• Market orders placed outside normal trading hours will trade at the opening price the following trading day, and overnight price fluctuations might result in dramatically different prices than what was quoted when you place the order.

Example of a Market Order

Let’s say Steve is placing an order for AAPL (Apple’s stock). Steve has a lot of money, so he wants to place an order for 100 shares of AAPL.

He goes to the website for his broker or investment firm, types in the ticker symbol (AAPL), and then clicks the “trade” button or whatever method is used to arrive at the order form.

Arriving at the order menu, AAPL will be shown along with a quoted price at the time.

Steve enters “100” into the area where the number of shares is entered and then hits the buy button.

Let’s say that Steve was looking at a quoted price of $144.10 at the moment he clicked the buy button.

It’s entirely possible that he would get filled at exactly or very close to that price, give or take a few cents per share.

Believe it or not, GOOG (one of Alphabet Inc.’s tickers) is relatively low liquidity. This is because of the high price of the stock.

If Steve wanted to buy 10 shares of GOOG – he’s not that rich – at a quoted price of $2,720.00 per share, he would have to contend with a much higher bid-ask spread and risk getting filled $3-4 higher rather than a few cents as was the case with AAPL.

Market vs. Limit Order

As mentioned earlier, a limit order doesn’t necessarily guarantee you’ll get filled on an order, but you’re guaranteed to get filled at the price you dictate when you place the order.

This is essentially the opposite of a market order. Some brokers may charge a fee to place a limit order, so make sure to check this before opting for it.

There are several kinds of limit orders, and they can get extremely complicated.

Also, a very rudimentary understanding of limit orders can get you into trouble, so we’ll just list them here for now.

  • Buy limit: this is an order to buy at a specific price
  • Sell limit: this is an order to sell at a specific price
  • Buy stop: this is an order to exit a short position by buying a stock at a specific price
  • Sell stop: this is an order to exit a long position by selling a stock at a specific price

Market Order FAQs

What does market order mean?

A market order is placed at the market, hence the name. You are guaranteed to get filled on your order, but you are not guaranteed a price at which your order will be filled.

How does a market order work?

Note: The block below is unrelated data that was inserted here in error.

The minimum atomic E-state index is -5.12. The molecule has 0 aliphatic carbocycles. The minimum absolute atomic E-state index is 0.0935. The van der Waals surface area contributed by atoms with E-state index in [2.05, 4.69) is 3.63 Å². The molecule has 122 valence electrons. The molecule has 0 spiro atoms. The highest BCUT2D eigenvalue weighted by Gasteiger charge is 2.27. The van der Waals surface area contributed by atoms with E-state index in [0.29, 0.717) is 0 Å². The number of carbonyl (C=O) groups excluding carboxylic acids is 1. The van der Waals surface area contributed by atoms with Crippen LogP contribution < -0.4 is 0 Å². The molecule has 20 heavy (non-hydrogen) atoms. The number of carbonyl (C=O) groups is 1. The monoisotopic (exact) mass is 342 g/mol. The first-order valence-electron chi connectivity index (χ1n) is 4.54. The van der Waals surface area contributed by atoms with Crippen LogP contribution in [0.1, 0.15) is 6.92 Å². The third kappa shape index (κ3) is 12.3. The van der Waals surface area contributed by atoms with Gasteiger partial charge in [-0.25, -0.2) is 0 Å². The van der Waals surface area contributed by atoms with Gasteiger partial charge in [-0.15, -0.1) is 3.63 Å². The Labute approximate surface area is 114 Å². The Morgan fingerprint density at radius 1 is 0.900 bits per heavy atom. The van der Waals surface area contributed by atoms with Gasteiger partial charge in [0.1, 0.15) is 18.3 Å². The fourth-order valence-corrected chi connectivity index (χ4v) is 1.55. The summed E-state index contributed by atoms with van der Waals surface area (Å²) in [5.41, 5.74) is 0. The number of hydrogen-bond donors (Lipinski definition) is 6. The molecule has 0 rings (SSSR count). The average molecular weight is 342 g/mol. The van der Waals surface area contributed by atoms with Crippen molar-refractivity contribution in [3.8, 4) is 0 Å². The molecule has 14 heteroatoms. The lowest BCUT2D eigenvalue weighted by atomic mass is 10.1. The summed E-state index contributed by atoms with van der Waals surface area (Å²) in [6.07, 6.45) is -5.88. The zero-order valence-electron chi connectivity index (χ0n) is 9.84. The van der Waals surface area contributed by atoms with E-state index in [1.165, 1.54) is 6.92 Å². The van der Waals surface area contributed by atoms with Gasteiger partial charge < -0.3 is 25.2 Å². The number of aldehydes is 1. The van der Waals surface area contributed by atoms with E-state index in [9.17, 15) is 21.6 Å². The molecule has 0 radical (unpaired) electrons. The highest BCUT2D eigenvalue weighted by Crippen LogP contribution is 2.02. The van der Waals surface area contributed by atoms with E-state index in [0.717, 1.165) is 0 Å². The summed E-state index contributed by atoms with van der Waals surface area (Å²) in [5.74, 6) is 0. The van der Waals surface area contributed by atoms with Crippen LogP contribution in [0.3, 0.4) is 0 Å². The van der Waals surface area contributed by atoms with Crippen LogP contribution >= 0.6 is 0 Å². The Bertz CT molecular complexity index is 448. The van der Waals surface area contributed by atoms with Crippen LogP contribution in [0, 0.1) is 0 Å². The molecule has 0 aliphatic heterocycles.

When you place a market order, you will be connected with a sell order for the same asset by a computer algorithm that fills you as fast as possible. This may mean filling your order at a higher price where there are more willing sellers.

What is the difference between a market order and a limit order?

A market order, as mentioned, is the fastest fill, but the price isn’t guaranteed.

A limit order is the opposite – you are guaranteed a price that you designate when you place the order, but the stock’s price might never reach that, and you may not get filled.

What is the difference between a batch order and a market order?

Batch order is a complicated trade that involves several orders being placed at once. It usually consists of a market order followed by one or two limit orders, designating the risk and reward to be made on a trade. It’s sometimes known as a “bracket order.”

Bottom Line: What Is a Market Order?

A market order is the most common, fastest, and simplest, in theory, to execute all the order types available in finance.

There are some drawbacks, but most people will find that the market order suits their needs as long as they invest in stocks with high liquidity.

Parker Pope
Parker Pope

Parker has spent over 10 years studying the financial markets. He currently manages his own portfolios by trading options and futures, and he’s excited to share his experience with those interested in a hands-on approach to their investments. No fancy tricks or indicators, just a commitment to understanding risk management and knowing the “why.” While he invests actively, he’s built a wealth of knowledge about personal finance and commits his efforts to writing about topics to help people take control of their finances. Parker’s areas of expertise are financial markets and investing.